HR Strategy

How one company created a four-day workweek program that works for its employees

Exos Chief People Officer Greg Hill tells HR Brew that his employees are “more energized, more motivated, more engaged.”
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3 min read

“You do you.” How often do you hear this phrase at work?

Employees at Exos hear it every Friday. In May 2023, the corporate wellness company launched a six-month, four-day workweek pilot program, during which its roughly 3,000 employees were able to choose how they spent their Fridays. Greg Hill, Exos’ chief people officer, told HR Brew the initiative was dubbed, “You Do You Fridays.”

As more companies implement four-day workweeks, or offer flexibility in how employees work on Fridays, leaders have noticed some surprising benefits, including improved productivity and mental and physical health, according to the World Economic Forum.

Since the Phoenix, Arizona-based company’s culture hinges on wellness, Hill said it felt natural to test out a shortened workweek. “We had tried half-day Fridays, summer Fridays, quiet Fridays,” Hill said, but “in a client/customer service business, it wasn’t working.” So, the company leaned into flexibility. “As long as you’re not interacting with other teammates within Exos, literally do you.”

Flexible work. Since the pilot took off, You Do You Fridays have looked different for employees across the organization. Corporate employees, Hill said, typically found it easier to take Fridays off, while non-corporate employees, including performance coaches, dieticians, and physical therapists who work with the company’s staff and clients—among them Pfizer, Adobe, and Humana—in 13 countries, needed more wiggle room.

“We have 60 sites who figured out some type of ‘You Do You’ day. It might not be Fridays…It could be Mondays, could be Wednesdays, or in many of our sites, they rotate so everybody’s not off that day,” Hill said. “They figured out how to put recovery, and intentional recovery coaching, into the day [and] into the week.”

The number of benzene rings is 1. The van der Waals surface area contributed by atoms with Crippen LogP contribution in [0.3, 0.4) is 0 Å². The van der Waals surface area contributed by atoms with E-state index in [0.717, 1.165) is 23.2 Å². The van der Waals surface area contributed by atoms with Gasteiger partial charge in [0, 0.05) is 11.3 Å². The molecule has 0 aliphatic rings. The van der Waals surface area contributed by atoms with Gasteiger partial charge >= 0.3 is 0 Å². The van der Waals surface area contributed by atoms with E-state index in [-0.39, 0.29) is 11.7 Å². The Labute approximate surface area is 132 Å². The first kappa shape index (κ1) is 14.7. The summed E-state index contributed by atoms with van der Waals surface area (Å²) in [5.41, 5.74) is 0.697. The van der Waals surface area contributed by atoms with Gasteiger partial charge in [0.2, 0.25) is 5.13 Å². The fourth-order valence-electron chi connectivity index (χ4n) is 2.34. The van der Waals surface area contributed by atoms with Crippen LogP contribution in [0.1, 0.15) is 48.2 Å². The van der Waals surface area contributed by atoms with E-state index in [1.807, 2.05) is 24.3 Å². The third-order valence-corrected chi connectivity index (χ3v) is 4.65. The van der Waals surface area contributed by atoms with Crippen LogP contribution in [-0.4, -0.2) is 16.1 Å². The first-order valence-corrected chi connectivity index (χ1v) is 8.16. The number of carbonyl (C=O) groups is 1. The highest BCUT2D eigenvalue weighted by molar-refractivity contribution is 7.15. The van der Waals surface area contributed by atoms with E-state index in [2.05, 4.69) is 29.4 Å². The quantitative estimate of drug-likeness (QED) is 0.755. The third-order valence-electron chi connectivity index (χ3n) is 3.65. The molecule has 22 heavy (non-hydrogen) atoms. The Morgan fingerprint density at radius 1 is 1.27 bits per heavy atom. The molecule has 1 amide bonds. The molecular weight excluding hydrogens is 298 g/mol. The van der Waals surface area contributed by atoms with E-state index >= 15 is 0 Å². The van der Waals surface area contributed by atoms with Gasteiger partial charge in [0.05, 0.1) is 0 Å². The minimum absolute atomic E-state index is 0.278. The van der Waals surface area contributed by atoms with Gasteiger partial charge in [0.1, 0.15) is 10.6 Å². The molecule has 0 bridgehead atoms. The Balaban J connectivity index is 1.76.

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By the end of the pilot, Hill said, employees were overall, “more energized, more motivated, more engaged,” and their well-being and productivity had improved. And he has the data to prove it.

The data. During the pilot, Exos worked with the Wharton Business School researchers Adam Grant and Marissa Shandell, to analyze productivity through calendar audits to determine how and when employees were working. They also conducted six experience surveys that were, Hill said, “more Wharton-like than probably what an HR person would do,” since each asked roughly 80 questions.

Of the 1,000 employee respondents, the researchers found 91% said they were more productive with a flexible day, compared to 67% without it. And just 19% expressed dreading work, compared to 41% before the pilot.

Doing you now. While the pilot has technically ended, Hill said Exos is still calling the program a pilot, because teams are continuing to iterate on what works.

“Our sites are still figuring out how often, and when, to have team members in…whether that’s a Friday, or they come in Tuesdays, Thursdays, and our teams are working from home [on] Wednesdays, doing digital coaching,” he said. “Depending on what that site’s schedules are, their staffing needs are, and where they are, and how they want us to show up, we’re taking this playbook…to say, ‘How will it work here?’”

Quick-to-read HR news & insights

From recruiting and retention to company culture and the latest in HR tech, HR Brew delivers up-to-date industry news and tips to help HR pros stay nimble in today’s fast-changing business environment.